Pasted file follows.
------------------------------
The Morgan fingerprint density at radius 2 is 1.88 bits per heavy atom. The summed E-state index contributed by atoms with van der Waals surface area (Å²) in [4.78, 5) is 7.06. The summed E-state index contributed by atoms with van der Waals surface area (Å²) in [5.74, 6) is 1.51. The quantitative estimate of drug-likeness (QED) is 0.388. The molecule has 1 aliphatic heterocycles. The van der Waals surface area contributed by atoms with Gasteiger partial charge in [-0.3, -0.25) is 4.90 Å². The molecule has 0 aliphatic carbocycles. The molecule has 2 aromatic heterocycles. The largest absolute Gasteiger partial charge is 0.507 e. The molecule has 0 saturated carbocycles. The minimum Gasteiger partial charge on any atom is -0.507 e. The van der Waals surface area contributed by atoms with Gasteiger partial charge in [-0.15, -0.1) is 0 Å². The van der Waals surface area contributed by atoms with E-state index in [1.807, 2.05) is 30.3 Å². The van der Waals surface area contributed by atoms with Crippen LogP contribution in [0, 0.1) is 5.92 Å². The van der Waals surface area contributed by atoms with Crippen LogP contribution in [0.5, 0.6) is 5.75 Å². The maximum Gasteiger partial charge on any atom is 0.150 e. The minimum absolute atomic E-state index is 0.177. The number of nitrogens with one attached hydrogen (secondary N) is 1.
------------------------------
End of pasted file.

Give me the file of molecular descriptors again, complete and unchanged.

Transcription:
The Morgan fingerprint density at radius 2 is 1.88 bits per heavy atom. The summed E-state index contributed by atoms with van der Waals surface area (Å²) in [4.78, 5) is 7.06. The summed E-state index contributed by atoms with van der Waals surface area (Å²) in [5.74, 6) is 1.51. The quantitative estimate of drug-likeness (QED) is 0.388. The molecule has 1 aliphatic heterocycles. The van der Waals surface area contributed by atoms with Gasteiger partial charge in [-0.3, -0.25) is 4.90 Å². The molecule has 0 aliphatic carbocycles. The molecule has 2 aromatic heterocycles. The largest absolute Gasteiger partial charge is 0.507 e. The molecule has 0 saturated carbocycles. The minimum Gasteiger partial charge on any atom is -0.507 e. The van der Waals surface area contributed by atoms with Gasteiger partial charge in [-0.15, -0.1) is 0 Å². The van der Waals surface area contributed by atoms with E-state index in [1.807, 2.05) is 30.3 Å². The van der Waals surface area contributed by atoms with Crippen LogP contribution in [0, 0.1) is 5.92 Å². The van der Waals surface area contributed by atoms with Crippen LogP contribution in [0.5, 0.6) is 5.75 Å². The maximum Gasteiger partial charge on any atom is 0.150 e. The minimum absolute atomic E-state index is 0.177. The number of nitrogens with one attached hydrogen (secondary N) is 1.